How ‘Succession’ Creates a Billionaire’s Paradise Through Production Design

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Photo Source: Graeme Hunter/HBO

A show like “Succession” loses all credibility the moment the audience stops believing its world is genuinely inhabited by billionaires. Production designer Stephen H. Carter (“Spotlight,” “Can You Ever Forgive Me?”) feels that pressure with every lavish-looking detail with which he dresses the HBO hit. Here, he shares the ways he fashions the ultrarich homes of the Roy clan (as well as the Waystar complex), and how he sends “millions of subliminal messages” about character through his work.

What drew you to “Succession”?
When I was hired, I was sort of given marching orders to protect the validity that this is a billionaire’s world. Everybody at the table, when I was having my very first conversations and interviews, said, “We want this to look right, that everything about it feels right to the people that actually live this kind of life. We don’t want to feel like we’re making up the details.” And I love that. That was one of the big draws of this particular show to me. It sort of fit into what I consider to be my niche, in terms of being able to observe very realistic locations and environments and recreate them very accurately.

Is making sure every detail of the show looks expensive a constant consideration?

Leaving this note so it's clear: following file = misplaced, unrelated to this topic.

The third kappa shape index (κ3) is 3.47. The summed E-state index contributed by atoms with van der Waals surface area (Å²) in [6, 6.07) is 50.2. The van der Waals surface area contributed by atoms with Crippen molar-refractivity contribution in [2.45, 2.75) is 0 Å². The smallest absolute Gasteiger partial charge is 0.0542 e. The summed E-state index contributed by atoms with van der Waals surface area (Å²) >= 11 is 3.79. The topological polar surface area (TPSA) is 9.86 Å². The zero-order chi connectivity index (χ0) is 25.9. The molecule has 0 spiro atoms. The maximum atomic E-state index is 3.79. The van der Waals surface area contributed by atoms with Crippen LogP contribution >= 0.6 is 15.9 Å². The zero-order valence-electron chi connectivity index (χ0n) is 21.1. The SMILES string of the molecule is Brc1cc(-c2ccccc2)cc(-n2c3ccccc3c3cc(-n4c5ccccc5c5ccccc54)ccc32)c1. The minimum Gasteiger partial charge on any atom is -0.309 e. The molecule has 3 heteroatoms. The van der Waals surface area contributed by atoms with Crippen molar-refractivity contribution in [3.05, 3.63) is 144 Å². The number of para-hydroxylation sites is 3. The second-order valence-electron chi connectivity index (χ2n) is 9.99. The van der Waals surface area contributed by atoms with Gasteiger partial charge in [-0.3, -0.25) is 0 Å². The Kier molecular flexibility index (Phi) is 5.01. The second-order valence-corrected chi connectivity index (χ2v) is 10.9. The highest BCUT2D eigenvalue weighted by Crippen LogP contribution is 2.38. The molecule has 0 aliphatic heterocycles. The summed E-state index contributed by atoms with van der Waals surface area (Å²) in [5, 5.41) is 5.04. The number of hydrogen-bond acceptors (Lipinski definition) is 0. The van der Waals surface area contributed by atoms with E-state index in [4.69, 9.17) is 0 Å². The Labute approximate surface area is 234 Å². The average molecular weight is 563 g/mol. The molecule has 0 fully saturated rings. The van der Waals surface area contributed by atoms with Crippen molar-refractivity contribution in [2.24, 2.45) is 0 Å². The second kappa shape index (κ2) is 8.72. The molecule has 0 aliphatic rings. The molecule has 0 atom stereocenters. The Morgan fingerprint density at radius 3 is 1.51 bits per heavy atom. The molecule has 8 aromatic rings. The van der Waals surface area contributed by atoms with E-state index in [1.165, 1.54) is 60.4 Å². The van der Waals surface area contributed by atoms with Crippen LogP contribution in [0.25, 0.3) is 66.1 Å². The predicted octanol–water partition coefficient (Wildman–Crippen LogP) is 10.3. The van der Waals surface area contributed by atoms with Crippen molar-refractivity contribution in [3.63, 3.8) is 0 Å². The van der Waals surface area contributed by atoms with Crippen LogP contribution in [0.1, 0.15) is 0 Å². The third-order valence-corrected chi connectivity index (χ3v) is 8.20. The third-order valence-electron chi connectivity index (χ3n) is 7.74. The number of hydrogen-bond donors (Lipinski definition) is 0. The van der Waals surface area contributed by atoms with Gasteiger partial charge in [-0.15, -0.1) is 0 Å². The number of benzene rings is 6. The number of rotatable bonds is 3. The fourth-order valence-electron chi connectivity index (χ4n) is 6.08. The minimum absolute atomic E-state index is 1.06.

It is. One of the ways we’re able to pull “Succession” off is that we really slant toward shooting on location when possible, to the extent that I will push everyone to try it. And even if we need to build a set, [we] build it in a location that gives us certain advantages. We do have some sets on sound stages. For example, Logan’s apartment was built at Silvercup Studios East onstage with the backdrop and all those traditional bells and whistles. But Waystar, the traditional corporate offices, were built in 7 World Trade Center, and that’s where they were housed for the first two seasons.

Since this is your first “series regular” gig, what have you learned about production design for television?
The differences [between film and TV] are huge. From the very get-go, on a feature film, you’ve got the script before you even get the job and you’ve had a chance to really think through it and decide, “Am I the right person to help illustrate the story?” With episodic [TV], you’ve got the concept, but you don’t necessarily have the scripts until sometimes you’re looking into the barrel of a gun, so it’s designing with a sort of negative space, leaving yourself ways in which to maneuver future elements into set design. You may have, say, two or three scripts’ worth of material, and you know the set has to service all the different scenes that appear in those episodes. But once you get beyond that, you may have to add three new rooms that you’ve never thought about. You’re constantly leaving a couple of extra doors to nowhere so that you can develop them into things that are really basic but important.

Does production design, when done well, give the audience details about the characters?